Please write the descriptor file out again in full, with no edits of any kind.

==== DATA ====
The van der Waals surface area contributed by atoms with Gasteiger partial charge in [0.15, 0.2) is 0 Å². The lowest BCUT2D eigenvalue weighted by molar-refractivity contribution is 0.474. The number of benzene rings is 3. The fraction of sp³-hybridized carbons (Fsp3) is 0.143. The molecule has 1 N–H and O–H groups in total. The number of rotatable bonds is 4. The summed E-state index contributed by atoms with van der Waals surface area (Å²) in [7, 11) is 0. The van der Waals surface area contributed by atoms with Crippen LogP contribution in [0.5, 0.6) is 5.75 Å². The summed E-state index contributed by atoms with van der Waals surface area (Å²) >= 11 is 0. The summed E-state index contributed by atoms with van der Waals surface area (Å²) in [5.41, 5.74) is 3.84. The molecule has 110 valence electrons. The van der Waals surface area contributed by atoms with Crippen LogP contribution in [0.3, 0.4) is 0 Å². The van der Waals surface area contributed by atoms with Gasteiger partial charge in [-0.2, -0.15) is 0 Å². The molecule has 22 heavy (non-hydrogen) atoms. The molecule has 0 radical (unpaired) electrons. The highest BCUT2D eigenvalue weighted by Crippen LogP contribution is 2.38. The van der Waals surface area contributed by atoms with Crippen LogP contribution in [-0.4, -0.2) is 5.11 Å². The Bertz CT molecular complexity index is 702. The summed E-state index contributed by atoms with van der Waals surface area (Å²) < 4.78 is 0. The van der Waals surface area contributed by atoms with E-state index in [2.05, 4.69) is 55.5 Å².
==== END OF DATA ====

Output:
The van der Waals surface area contributed by atoms with Gasteiger partial charge in [0.15, 0.2) is 0 Å². The lowest BCUT2D eigenvalue weighted by molar-refractivity contribution is 0.474. The number of benzene rings is 3. The fraction of sp³-hybridized carbons (Fsp3) is 0.143. The molecule has 1 N–H and O–H groups in total. The number of rotatable bonds is 4. The summed E-state index contributed by atoms with van der Waals surface area (Å²) in [7, 11) is 0. The van der Waals surface area contributed by atoms with Crippen LogP contribution in [0.5, 0.6) is 5.75 Å². The summed E-state index contributed by atoms with van der Waals surface area (Å²) >= 11 is 0. The summed E-state index contributed by atoms with van der Waals surface area (Å²) in [5.41, 5.74) is 3.84. The molecule has 110 valence electrons. The van der Waals surface area contributed by atoms with Crippen LogP contribution in [0.3, 0.4) is 0 Å². The van der Waals surface area contributed by atoms with Gasteiger partial charge in [-0.2, -0.15) is 0 Å². The molecule has 22 heavy (non-hydrogen) atoms. The molecule has 0 radical (unpaired) electrons. The highest BCUT2D eigenvalue weighted by Crippen LogP contribution is 2.38. The van der Waals surface area contributed by atoms with Crippen LogP contribution in [-0.4, -0.2) is 5.11 Å². The Bertz CT molecular complexity index is 702. The summed E-state index contributed by atoms with van der Waals surface area (Å²) < 4.78 is 0. The van der Waals surface area contributed by atoms with E-state index in [2.05, 4.69) is 55.5 Å².